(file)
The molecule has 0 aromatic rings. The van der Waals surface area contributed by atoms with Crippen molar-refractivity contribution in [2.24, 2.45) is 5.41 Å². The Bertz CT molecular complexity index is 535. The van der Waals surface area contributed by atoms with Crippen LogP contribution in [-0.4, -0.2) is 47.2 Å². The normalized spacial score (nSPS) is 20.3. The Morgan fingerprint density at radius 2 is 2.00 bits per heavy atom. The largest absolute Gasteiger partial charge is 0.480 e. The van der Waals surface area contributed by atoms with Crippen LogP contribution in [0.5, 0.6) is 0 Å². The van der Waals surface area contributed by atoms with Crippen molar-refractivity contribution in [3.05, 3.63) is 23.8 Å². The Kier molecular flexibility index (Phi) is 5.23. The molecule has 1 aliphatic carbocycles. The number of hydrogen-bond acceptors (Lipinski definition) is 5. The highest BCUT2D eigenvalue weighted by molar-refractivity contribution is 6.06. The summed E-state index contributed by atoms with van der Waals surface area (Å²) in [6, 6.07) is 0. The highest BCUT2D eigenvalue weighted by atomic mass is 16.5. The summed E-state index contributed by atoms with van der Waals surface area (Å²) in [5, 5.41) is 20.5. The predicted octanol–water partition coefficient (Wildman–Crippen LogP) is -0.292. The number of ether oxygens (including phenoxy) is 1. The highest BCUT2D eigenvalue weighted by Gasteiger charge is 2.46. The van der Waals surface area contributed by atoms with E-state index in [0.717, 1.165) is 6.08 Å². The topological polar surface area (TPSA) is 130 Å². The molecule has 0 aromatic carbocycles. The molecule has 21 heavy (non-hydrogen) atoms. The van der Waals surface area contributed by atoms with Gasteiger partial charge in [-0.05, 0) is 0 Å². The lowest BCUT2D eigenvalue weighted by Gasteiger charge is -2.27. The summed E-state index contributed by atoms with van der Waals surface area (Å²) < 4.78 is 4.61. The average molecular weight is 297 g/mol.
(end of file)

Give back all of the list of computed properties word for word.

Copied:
The molecule has 0 aromatic rings. The van der Waals surface area contributed by atoms with Crippen molar-refractivity contribution in [2.24, 2.45) is 5.41 Å². The Bertz CT molecular complexity index is 535. The van der Waals surface area contributed by atoms with Crippen LogP contribution in [-0.4, -0.2) is 47.2 Å². The normalized spacial score (nSPS) is 20.3. The Morgan fingerprint density at radius 2 is 2.00 bits per heavy atom. The largest absolute Gasteiger partial charge is 0.480 e. The van der Waals surface area contributed by atoms with Crippen LogP contribution in [0.5, 0.6) is 0 Å². The van der Waals surface area contributed by atoms with Crippen molar-refractivity contribution in [3.05, 3.63) is 23.8 Å². The Kier molecular flexibility index (Phi) is 5.23. The molecule has 1 aliphatic carbocycles. The number of hydrogen-bond acceptors (Lipinski definition) is 5. The highest BCUT2D eigenvalue weighted by molar-refractivity contribution is 6.06. The summed E-state index contributed by atoms with van der Waals surface area (Å²) in [6, 6.07) is 0. The highest BCUT2D eigenvalue weighted by atomic mass is 16.5. The summed E-state index contributed by atoms with van der Waals surface area (Å²) in [5, 5.41) is 20.5. The predicted octanol–water partition coefficient (Wildman–Crippen LogP) is -0.292. The number of ether oxygens (including phenoxy) is 1. The highest BCUT2D eigenvalue weighted by Gasteiger charge is 2.46. The van der Waals surface area contributed by atoms with E-state index in [0.717, 1.165) is 6.08 Å². The topological polar surface area (TPSA) is 130 Å². The molecule has 0 aromatic carbocycles. The molecule has 21 heavy (non-hydrogen) atoms. The van der Waals surface area contributed by atoms with Gasteiger partial charge in [-0.05, 0) is 0 Å². The lowest BCUT2D eigenvalue weighted by Gasteiger charge is -2.27. The summed E-state index contributed by atoms with van der Waals surface area (Å²) < 4.78 is 4.61. The average molecular weight is 297 g/mol.